The MoFo Top 100 of the 1970s: Countdown

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I had a dream where today's movie was Coppola's Jack, surprising everyone.

If Apocalypse Now is a steak, the theatrical version is a perfectly cut piece of sirloin, while the Redux is a cut with too much gristle on it.
Enough of the gastronomic metaphors, you're making me hungry.

Okay, I've bandaged my hand and recovered from this injustice. Now it's time to rave about the brilliance of Apocalypse Now.

I said earlier that I adore this film. That was the wrong word choice. I revere this film. I drop to my knees and bow before its magnificence like one of Colonel Kurtz's tribal worshipers. I start waving my hands about like Dennis Hopper because I'm not worthy, man; this film is genius, man; it transcends other films, man--- I mean, can't you dig it, man? Apocalypse Now, in my not so humble opinion, is the greatest movie ever made. That's right: The. Greatest. Movie. Ever. Made. You can have your Citizen Kanes and your Godfathers and your Casablancas. Give me tigers and decapitated bulls and purple haze. Give me unsound methods and recitations of T.S. Eliot. Give me terminations with extreme prejudice. Give me the horror. Give me the madness. Give me the motherf**king napalm!

Whether it's fair or not, when I think of greatness, the ambition of the projects weighs heavily in my calculations. I have more respect for the writer who succeeds in crafting an excellent tome of a novel as opposed to a perfectly written novella. I love Billy Wilder, for example, and I think The Apartment is a flawless film, but it doesn't reach for the stars or share the same level of ambition as Apocalypse Now. When I think of the greatest films ever made, I think of the films that fill me most with awe and reverence. I think of films that attempt the impossible. Films that threaten to fly off the rails as they careen toward greatness. I want a director who transforms into a mad scientist hell bent on creating a masterpiece. And Apocalypse Now, whether you think it's flawed or not, is a masterpiece, because it ventures into territory that no film has ever ventured. It is a bold, daring, miraculous achievement, a marvel of film-making, and one of the greatest works of art that man has ever created--- in any medium.

Apocalypse Now isn't a war film, not in the traditional sense. Instead it's about the war inside of us: it's about the heart of darkness; it's about chaos and insanity and madness; it's about the horrific depths of humanity and mankind's hellish impulses and desires and actions. We fear comets and asteroids and spiteful gods as harbingers of apocalypse. Yet look around and we're starting wars and dropping bombs and killing our own sisters and brothers. We're our own apocalypse and it's here right now. So the Vietnam War isn't the subject, but the setting. We've gotta get past the gunfire and the helicopter strikes to reach our destination. The war is just an obstacle along the way, and a symbol of the movie's biggest theme.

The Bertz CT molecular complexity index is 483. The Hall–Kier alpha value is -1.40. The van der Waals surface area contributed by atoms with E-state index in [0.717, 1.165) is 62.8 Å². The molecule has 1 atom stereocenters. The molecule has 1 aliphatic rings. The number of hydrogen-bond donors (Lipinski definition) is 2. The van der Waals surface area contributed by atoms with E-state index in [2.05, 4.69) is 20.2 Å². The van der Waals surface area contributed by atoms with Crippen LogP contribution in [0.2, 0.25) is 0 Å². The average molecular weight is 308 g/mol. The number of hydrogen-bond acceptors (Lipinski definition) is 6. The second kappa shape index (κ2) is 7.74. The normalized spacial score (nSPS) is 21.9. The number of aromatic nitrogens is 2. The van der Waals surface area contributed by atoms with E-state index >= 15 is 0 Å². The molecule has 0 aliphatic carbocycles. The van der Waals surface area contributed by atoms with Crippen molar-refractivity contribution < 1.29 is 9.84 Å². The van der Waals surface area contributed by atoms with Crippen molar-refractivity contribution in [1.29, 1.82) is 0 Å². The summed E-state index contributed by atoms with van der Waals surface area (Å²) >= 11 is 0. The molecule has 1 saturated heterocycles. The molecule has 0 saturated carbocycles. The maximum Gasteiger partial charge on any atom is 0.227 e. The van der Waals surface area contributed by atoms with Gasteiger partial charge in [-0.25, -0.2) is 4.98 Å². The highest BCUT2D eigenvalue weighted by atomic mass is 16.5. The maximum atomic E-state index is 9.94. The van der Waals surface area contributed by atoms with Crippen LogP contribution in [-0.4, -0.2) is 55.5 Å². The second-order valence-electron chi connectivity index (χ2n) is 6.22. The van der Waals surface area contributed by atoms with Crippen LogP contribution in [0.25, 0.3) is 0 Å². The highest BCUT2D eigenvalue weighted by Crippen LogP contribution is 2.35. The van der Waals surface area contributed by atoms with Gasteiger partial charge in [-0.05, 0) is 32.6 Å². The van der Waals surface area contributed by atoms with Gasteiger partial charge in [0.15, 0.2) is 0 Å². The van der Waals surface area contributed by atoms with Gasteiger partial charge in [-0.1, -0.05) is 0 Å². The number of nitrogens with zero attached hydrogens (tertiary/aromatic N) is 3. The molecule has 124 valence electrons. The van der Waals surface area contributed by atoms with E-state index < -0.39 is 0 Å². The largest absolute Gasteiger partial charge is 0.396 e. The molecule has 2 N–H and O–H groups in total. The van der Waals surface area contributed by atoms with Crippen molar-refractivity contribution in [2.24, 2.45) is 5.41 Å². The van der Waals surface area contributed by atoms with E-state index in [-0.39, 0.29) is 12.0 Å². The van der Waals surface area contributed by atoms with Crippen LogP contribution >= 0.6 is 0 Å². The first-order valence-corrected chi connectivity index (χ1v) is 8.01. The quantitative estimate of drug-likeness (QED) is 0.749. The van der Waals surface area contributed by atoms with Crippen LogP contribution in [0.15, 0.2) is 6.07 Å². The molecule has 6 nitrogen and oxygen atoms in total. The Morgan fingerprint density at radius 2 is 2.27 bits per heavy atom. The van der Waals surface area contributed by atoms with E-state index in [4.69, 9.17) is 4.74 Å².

So Captain Willard is supposed to assassinate Colonel Kurtz because he's insane and a murderer? Like Willard says in his narration, "that's like giving out speeding tickets at the Indianapolis 500." Everyone in the movie is either crazy or on their way to the asylum. Willard is supposed to be our hero, and he's the one least affected by the horrors around him, yet he's like a sleepwalker: a man so desensitized to violence and death and destruction that he has become numb to the world, but that's what makes him a perfect choice to carry out the objective. Colonel Kurtz, whose mind is sound but whose soul is mad, has resurrected himself as a God--- a beacon amid the chaos and a magnet for the broken minds and deteriorating souls. The last act, which many say is the weakest part of the film, is by far my favorite part. All film, as we drift down the river, we hear of Kurtz's accomplishments; his mystique grows and so does our fascination. By the time the boat arrives at its destination, and we see corpses hanging from trees and painted faces of tribesman and people who resemble zombies more than humans, goosebumps break out all over my body. My favorite scene is our eerie introduction to this god of chaos, now fat on idolatry: his bald head protruding in and out of the shadows, his voice floating out of the same darkness which threatens to devour us. When the final credits roll, I always just sit and stare at the screen for several minutes, "the horror, the horror," echoing in my mind, still in a trance from this hypnotic masterpiece.

So yeah, I love this movie, and I haven't even seen the documentary that members previously alluded to. Like Burden of Dreams increased my already profound appreciation for Herzog's similarly ambitious masterpiece Fitzcarraldo, I'm sure Hearts of Darkness will do the same for Apocalypse Now. Heart-attacks. Nervous breakdowns. I read somewhere once that Coppola thought the film might kill him, and he asked some of his filmmaker friends to finish it for him in the event that he died. That's dedication to your craft, man. How many directors are willing to risk everything, including their own sanity and life? ("Did you know that 'if' is the middle word in 'life,' man?") Filmmakers are rarely this ambitious, and even if they are, studios no longer allow the budgets and resources to attempt this sort of gargantuan behemoth of a film. The advancement of CGI and technology has caused films to lose their authenticity. We can't trust what our eyes see anymore because most likely it's done on a computer. Filmmakers aren't out on location trying to manage dozens of helicopters and boats and explosions. The actual war scenes in the film are a wonder to behold. The script is one of the best ever written and full of memorable quotes (Robert Duvall, during his brief yet iconic role in the film, gets many of them, including "Charlie don't surf" and "I love the smell of napalm in the morning . . . smells likes victory"). And the music! "Ride of the Valkyries" is and always will be associated with this movie. Plus I was just discovering The Doors the first time I watched this film, and "The End" has been one of my favorite songs ever since. You'd think Jim Morrison penned the song exclusively for this movie it fits the tone and spirit so perfectly. "The killer awoke before dawn . . . he put his boots on . . . he took a face from the ancient gallery and he . . . he walked on down the hall! . . . it hurts to set you free, but in the end, you'll never follow me . . . this is the end, beautiful friend, the end."